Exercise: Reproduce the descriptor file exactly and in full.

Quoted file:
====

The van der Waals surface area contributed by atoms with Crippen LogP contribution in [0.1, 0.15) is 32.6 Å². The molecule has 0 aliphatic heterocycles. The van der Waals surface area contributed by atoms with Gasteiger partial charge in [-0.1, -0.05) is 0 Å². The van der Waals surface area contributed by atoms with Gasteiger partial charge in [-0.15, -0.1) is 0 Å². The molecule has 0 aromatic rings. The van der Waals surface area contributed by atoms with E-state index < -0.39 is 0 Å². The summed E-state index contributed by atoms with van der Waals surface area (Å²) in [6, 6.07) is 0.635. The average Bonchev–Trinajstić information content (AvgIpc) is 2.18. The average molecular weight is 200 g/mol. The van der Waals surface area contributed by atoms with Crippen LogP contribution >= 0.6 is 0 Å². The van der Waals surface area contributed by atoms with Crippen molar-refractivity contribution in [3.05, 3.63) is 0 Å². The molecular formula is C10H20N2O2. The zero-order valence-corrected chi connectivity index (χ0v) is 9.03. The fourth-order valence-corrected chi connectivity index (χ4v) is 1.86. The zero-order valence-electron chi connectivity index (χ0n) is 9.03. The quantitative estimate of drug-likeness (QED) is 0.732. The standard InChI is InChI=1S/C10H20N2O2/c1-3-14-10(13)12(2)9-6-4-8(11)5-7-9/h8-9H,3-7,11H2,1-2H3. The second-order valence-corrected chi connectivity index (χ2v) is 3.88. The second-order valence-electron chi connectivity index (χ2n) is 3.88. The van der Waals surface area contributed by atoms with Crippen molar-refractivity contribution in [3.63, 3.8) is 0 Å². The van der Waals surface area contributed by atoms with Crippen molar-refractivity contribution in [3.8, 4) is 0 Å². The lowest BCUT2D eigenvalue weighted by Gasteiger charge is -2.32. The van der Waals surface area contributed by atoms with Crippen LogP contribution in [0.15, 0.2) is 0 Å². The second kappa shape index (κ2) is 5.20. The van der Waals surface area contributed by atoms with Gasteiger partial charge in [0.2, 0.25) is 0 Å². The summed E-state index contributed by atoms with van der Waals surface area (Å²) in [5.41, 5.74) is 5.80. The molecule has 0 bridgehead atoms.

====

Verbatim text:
The van der Waals surface area contributed by atoms with Crippen LogP contribution in [0.1, 0.15) is 32.6 Å². The molecule has 0 aliphatic heterocycles. The van der Waals surface area contributed by atoms with Gasteiger partial charge in [-0.1, -0.05) is 0 Å². The van der Waals surface area contributed by atoms with Gasteiger partial charge in [-0.15, -0.1) is 0 Å². The molecule has 0 aromatic rings. The van der Waals surface area contributed by atoms with E-state index < -0.39 is 0 Å². The summed E-state index contributed by atoms with van der Waals surface area (Å²) in [6, 6.07) is 0.635. The average Bonchev–Trinajstić information content (AvgIpc) is 2.18. The average molecular weight is 200 g/mol. The van der Waals surface area contributed by atoms with Crippen LogP contribution >= 0.6 is 0 Å². The van der Waals surface area contributed by atoms with Crippen molar-refractivity contribution in [3.05, 3.63) is 0 Å². The molecular formula is C10H20N2O2. The zero-order valence-corrected chi connectivity index (χ0v) is 9.03. The fourth-order valence-corrected chi connectivity index (χ4v) is 1.86. The zero-order valence-electron chi connectivity index (χ0n) is 9.03. The quantitative estimate of drug-likeness (QED) is 0.732. The standard InChI is InChI=1S/C10H20N2O2/c1-3-14-10(13)12(2)9-6-4-8(11)5-7-9/h8-9H,3-7,11H2,1-2H3. The second-order valence-corrected chi connectivity index (χ2v) is 3.88. The second-order valence-electron chi connectivity index (χ2n) is 3.88. The van der Waals surface area contributed by atoms with Crippen molar-refractivity contribution in [3.63, 3.8) is 0 Å². The van der Waals surface area contributed by atoms with Crippen molar-refractivity contribution in [3.8, 4) is 0 Å². The lowest BCUT2D eigenvalue weighted by Gasteiger charge is -2.32. The van der Waals surface area contributed by atoms with Crippen LogP contribution in [0.15, 0.2) is 0 Å². The second kappa shape index (κ2) is 5.20. The van der Waals surface area contributed by atoms with Gasteiger partial charge in [0.2, 0.25) is 0 Å². The summed E-state index contributed by atoms with van der Waals surface area (Å²) in [5.41, 5.74) is 5.80. The molecule has 0 bridgehead atoms.